Home Muhammad Newcastle in 1977: From an American President to Muhammad Ali in 10 photos

Newcastle in 1977: From an American President to Muhammad Ali in 10 photos

0

Our 10 striking photographs from the ChronicleLive archive recall some of what was happening around Newcastle 45 years ago

There were high profile visitors to Newcastle in 1977.

In July, Her Majesty the Queen and boxing legend Muhammad Ali only missed each other for a few days.

The Queen was in the middle of her Silver Jubilee tour of the UK, while world heavyweight champion Ali remarkably accepted an invitation to come to Tyneside to help raise money for a local boxing club.

READ MORE: Celebrating Newcastle’s Theater Royal at 185

Thousands turned out to give both an enthusiastic reception.

And two months earlier, in May, newly installed US President Jimmy Carter handed him the red carpet when he stepped off his plane, Air Force One, at Newcastle International Airport.

Carter’s wife, Rosalynn, had started the Friendship Force to build bridges between the United States and the rest of the world.

One of the first cities to get involved was Newcastle, and exchanges involving 762 travelers were to take place with Atlanta.

Those involved would stay in each other’s homes, experience each other’s work, and learn about life in a foreign country.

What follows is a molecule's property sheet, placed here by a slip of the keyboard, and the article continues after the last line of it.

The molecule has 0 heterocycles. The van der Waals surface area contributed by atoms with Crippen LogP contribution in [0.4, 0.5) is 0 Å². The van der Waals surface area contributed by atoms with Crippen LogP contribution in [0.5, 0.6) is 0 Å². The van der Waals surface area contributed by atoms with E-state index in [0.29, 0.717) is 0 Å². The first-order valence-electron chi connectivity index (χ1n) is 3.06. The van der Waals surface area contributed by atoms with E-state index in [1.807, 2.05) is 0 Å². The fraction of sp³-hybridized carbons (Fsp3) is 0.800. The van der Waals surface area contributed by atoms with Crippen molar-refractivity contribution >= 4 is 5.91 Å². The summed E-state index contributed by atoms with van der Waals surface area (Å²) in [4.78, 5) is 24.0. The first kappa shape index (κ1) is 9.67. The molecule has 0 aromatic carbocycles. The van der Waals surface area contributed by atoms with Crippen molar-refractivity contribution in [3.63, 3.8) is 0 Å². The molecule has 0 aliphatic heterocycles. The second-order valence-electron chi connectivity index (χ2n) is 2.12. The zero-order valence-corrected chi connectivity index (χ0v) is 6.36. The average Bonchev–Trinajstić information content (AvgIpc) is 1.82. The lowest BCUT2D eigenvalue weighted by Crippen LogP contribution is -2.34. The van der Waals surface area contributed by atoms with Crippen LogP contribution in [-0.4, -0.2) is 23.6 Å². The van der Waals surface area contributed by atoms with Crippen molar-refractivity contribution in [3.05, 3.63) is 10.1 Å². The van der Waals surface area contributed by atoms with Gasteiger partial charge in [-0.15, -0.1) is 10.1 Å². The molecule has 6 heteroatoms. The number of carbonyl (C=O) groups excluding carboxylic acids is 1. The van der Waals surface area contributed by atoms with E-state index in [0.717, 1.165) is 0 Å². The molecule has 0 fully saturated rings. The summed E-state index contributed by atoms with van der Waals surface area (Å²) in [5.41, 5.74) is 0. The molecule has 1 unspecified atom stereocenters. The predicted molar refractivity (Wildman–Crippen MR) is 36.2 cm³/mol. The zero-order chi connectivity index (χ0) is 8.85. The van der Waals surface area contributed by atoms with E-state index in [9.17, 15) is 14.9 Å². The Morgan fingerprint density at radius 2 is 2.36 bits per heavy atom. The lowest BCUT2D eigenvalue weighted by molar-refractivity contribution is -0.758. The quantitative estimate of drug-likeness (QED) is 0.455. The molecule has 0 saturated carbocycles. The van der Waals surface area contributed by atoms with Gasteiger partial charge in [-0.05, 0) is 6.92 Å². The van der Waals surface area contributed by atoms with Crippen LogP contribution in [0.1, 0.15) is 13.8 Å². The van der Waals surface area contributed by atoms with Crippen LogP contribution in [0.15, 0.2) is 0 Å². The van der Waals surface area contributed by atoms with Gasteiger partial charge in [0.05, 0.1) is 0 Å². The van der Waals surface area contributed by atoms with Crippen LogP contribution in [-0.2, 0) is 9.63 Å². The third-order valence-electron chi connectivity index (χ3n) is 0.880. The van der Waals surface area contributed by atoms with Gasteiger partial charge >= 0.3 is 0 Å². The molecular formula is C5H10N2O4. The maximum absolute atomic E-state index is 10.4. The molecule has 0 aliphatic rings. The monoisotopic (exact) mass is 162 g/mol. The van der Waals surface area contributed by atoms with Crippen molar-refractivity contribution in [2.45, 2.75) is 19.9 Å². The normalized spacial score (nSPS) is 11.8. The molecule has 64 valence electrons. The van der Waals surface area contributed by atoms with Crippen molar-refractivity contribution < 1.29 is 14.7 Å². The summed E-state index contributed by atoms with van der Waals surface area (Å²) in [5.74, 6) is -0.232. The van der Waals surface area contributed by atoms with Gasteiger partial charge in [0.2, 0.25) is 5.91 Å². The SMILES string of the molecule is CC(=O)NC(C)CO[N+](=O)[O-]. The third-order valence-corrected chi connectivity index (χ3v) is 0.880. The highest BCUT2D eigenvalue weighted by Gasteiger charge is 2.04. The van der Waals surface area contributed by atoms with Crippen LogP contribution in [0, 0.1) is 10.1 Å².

The Carters were eager to see the North East of England for themselves.

The Chronicle reports: “They filled the airport. They filled the streets. They filled the area outside the Civic Center and opened their arms to him. And he loved it. A big smile spread across his face at the airport as he was greeted by crowds waving both the Union Jack and the Stars and Stripes.

Our photograph of the President stepping out of his plane at Newcastle Airport is one of 10 we have chosen from the archives that recalls some of what was happening in the city in 1977.

Meanwhile, in the news 45 years ago, the first Apple computer went on sale in the United States; British firefighters went on strike to pay; and at his Graceland home in Memphis, Tennessee, Elvis Presley died at the premature age of 42.

Ironically, the death of “The King” led to a surge in record sales, which provided plenty of work for RCA’s Washington, Tyne and Wear factory.

In cinemas, in 1977, blockbuster films included The Spy Who Loved Me, Star Wars, The Deep, Smokey And The Bandit and Capricorn One.

On the UK pop charts, number one singles included Mull of Kintyre by Wings, I Feel Love by Donna Summer and Knowing Me Knowing You by Abba.

And on TV there were debuts for Citizen Smith, Robin’s Nest and The Paper Lads, which was set in Tyneside and featured the adventures of a group of youngsters on their daily rounds.

Discover our 10 photographs taken in Newcastle in 1977.

For more Chronicle nostalgia, including archival footage and local history stories, click here to sign up for our free newsletter.